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Stripper Music Monday: Lords of Acid

Played in strip clubs more than AC/DC, Kid Rock, and Prince combined, the songs of Lords of Acid are a peeler staple. I’m not a particular fan, but a new Lords of Acid record is definitely stripper news.

That being said, I have very little desire to search out any of the tracks here, so. Maybe I’ll hear it later? In the meantime, I’m in Austin for the South by Southwest interactive, film and music conferences, and will certainly update if I discover any amazing new music for work. I look forward to seeing current work faves Das Racist, Ellie Goulding,  Liturgy (kidding! I wish) and others.

The Week in Links: March 11

On Charlie Sheen’s partners: “A woman’s active embrace of the fame monster or participation in the sex industry, we seem to say, means that she compromises her right not to be assaulted, let alone humiliated, insulted or degraded.”

Ottawa’s government lawyers will argue that prostitutes choose a risky life and therefore don’t deserve state protection. But tell us how you really feel, assholes.

There’s a new book on the British man who murdered three prostitutes.

Kansas looks poised to ban lapdancing while Oregon keeps working to pass anti-strip club bills.

A St. Louis high school teacher has been fired because of her past in porn and in England, a nurse was fired for her former work as an escort (which is legal) after prostituting while on sick leave.

NYC’s Naked Cowboy tried to sue a (now former) stripper.

The Taxman and the Domina

It’s tax season! That makes me think of a story I found out about a few weeks ago involving a Domina and a silly man with a government job.

A tax collector from Secaucus, NJ named Alan Bartolozzi wired (maybe more than) $780,000 in taxpayer money to a Domina with addresses in 5 states. He wired money internationally too, but there isn’t any info out there on where… I imagine somewhere sunny. She featured the guy on her website, but it’s down. I am assuming he’s dressed up in sissy clothes or bent over with objects inside him based on my own experience with government workers, but I could be wrong.

An Interview With A Charming Young Man From Denver

I met the fella from Denver at the Desiree Alliance Conference while sitting by the pool. I was reading a comic I’d gotten from someone and he wanted to know what it was about. Instead of talking to him about it like any other person, I just held it out and showed it to him because I am painfully awkward. I’m working on it. Thankfully I got another chance to talk to him when we were sitting by the pool a few days later and I told him I was going to take him upstairs and marry him in the hotel chapel. Also, this conference was in Vegas.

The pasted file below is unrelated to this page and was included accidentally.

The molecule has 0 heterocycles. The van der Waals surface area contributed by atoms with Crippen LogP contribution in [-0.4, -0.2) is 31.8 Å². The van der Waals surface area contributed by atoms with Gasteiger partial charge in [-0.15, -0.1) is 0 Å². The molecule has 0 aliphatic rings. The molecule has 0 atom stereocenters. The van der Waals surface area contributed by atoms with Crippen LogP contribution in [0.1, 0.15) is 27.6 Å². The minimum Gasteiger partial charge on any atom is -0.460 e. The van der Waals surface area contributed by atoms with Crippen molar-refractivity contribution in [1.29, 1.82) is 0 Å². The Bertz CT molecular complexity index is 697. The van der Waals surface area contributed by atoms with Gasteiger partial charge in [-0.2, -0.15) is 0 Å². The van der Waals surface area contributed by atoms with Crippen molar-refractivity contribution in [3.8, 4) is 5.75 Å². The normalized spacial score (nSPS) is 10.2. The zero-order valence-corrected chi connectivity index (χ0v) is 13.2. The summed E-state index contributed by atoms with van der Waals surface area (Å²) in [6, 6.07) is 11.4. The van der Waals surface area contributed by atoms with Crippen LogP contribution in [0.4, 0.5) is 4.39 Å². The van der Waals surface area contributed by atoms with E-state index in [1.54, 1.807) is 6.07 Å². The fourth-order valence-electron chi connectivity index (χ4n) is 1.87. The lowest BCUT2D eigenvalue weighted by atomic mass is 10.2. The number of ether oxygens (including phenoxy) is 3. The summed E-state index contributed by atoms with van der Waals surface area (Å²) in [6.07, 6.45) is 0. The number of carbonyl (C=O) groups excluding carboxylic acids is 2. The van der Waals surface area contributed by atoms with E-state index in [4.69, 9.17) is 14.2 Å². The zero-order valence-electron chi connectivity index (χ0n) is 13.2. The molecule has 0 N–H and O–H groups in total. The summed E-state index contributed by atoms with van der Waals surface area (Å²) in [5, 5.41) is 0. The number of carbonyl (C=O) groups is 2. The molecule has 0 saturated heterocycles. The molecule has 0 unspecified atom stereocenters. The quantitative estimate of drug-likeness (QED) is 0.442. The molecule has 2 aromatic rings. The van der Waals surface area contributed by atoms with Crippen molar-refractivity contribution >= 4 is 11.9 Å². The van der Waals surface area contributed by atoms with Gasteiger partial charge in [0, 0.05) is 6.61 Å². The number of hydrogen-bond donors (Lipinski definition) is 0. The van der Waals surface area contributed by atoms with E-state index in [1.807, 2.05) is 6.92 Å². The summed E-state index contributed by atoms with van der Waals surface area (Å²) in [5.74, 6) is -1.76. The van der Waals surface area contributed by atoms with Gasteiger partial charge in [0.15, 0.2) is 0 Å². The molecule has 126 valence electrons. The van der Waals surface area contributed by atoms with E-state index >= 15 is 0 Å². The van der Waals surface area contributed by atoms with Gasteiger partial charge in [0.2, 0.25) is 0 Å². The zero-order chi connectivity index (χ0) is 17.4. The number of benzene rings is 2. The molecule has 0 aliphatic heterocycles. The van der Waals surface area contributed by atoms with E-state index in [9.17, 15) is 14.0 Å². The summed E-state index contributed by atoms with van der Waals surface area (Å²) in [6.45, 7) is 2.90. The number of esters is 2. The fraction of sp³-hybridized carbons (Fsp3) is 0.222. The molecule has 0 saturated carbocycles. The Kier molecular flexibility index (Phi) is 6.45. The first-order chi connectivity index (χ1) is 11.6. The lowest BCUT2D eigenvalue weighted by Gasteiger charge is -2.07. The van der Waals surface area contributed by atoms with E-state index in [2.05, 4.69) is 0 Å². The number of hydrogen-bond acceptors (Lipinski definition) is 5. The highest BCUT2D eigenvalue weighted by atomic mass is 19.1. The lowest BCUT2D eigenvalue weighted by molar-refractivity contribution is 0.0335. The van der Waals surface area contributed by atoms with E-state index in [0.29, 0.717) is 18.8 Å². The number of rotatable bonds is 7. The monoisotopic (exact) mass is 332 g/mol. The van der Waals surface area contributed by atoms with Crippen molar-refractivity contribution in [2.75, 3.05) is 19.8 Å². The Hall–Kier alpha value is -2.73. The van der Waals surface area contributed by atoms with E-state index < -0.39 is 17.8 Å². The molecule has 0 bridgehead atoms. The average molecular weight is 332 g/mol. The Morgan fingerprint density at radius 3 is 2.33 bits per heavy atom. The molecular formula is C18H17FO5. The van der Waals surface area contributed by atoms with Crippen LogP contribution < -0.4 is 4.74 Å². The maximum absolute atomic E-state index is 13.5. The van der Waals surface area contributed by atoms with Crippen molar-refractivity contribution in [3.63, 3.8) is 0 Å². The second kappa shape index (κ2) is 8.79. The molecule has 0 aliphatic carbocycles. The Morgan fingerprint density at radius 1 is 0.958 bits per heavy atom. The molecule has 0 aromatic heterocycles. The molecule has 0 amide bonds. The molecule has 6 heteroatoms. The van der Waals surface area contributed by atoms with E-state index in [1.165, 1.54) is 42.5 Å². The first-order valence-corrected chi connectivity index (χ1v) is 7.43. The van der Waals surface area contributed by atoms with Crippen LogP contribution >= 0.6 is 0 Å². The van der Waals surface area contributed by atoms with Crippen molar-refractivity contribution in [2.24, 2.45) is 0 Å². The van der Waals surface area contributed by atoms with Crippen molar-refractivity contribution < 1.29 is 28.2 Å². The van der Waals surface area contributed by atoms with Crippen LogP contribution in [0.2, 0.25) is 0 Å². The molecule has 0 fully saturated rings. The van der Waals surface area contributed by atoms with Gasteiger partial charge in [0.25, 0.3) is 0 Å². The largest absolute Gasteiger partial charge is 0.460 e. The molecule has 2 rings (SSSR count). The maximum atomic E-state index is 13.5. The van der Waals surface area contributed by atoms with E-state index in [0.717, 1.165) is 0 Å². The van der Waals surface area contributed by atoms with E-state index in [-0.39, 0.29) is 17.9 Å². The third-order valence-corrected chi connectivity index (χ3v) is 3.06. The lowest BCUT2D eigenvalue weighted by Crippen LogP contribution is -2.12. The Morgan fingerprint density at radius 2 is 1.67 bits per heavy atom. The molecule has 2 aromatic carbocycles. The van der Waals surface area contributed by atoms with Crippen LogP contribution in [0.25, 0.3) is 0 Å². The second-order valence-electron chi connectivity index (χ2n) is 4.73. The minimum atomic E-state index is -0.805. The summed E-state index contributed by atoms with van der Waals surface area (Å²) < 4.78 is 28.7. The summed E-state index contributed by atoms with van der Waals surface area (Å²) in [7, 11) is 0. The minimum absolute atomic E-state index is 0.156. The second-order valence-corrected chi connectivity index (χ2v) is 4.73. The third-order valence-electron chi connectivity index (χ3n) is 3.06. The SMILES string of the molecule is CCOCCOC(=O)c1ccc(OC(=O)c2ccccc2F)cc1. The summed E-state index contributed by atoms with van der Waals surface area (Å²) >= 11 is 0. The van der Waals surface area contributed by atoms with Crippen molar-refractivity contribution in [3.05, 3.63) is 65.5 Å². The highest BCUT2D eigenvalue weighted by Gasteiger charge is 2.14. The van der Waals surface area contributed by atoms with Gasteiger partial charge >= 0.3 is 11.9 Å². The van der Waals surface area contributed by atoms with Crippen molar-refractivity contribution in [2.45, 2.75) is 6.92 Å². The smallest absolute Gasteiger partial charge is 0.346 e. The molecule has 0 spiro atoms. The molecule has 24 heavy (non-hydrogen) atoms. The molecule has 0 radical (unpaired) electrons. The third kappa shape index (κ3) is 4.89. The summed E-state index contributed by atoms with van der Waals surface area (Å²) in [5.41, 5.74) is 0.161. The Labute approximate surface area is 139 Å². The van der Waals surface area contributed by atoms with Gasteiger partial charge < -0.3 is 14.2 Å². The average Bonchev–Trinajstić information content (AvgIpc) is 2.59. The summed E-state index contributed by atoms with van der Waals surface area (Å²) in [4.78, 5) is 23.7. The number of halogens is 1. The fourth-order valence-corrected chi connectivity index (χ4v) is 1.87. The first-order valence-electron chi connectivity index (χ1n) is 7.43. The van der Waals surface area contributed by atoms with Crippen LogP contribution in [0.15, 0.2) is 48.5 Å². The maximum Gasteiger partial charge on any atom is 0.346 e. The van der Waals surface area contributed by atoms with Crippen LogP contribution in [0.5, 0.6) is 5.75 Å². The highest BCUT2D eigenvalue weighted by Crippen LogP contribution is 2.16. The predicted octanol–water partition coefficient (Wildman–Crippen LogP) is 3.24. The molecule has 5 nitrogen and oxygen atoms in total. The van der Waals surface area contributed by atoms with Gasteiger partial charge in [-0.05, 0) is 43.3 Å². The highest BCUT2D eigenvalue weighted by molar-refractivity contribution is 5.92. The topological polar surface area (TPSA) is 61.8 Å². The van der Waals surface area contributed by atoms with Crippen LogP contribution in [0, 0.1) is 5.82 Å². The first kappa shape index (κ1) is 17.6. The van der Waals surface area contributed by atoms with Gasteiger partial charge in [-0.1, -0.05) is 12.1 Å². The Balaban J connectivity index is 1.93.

He’s a good guy, but most importantly he’s one of the few male sex workers I know so I figured he’d be a good interview. I was right.

Stripper Music Monday: The Glitch Mob

After platform heels and baby wipes, the most essential item in my work bag is my iPod. You just can’t depend on strip club DJs to have what you want to hear. Some of them are voracious consumers and producers of music with a catholic knowledge, and some of them don’t know “Bad Romance” from “Bad Reputation.” Right now I work with more of the latter than the former, so I always bring my own music.

It’s like a fun game to find new tracks, and while I’m not a very solid hit predictor (why is everyone dancing to the Black Eyed Peas when that awesome Big Boi record came out last year?), some clubs have reputations as just that—little focus groups of dancers and customers. In December, All Things Considered ran a short segment on the Atlanta practice of using strip clubs as a testing ground for tracks. Billboard found the subject worthy of a cover story back in 2006, and anecdotally, I can remember hearing musicians in Memphis and Detroit talking about this practice in the late 90s. It makes a lot of sense for the strip club to be a track’s first stop because it’s a place where you can directly observe the crowd, the ladies, and the sound on club speakers.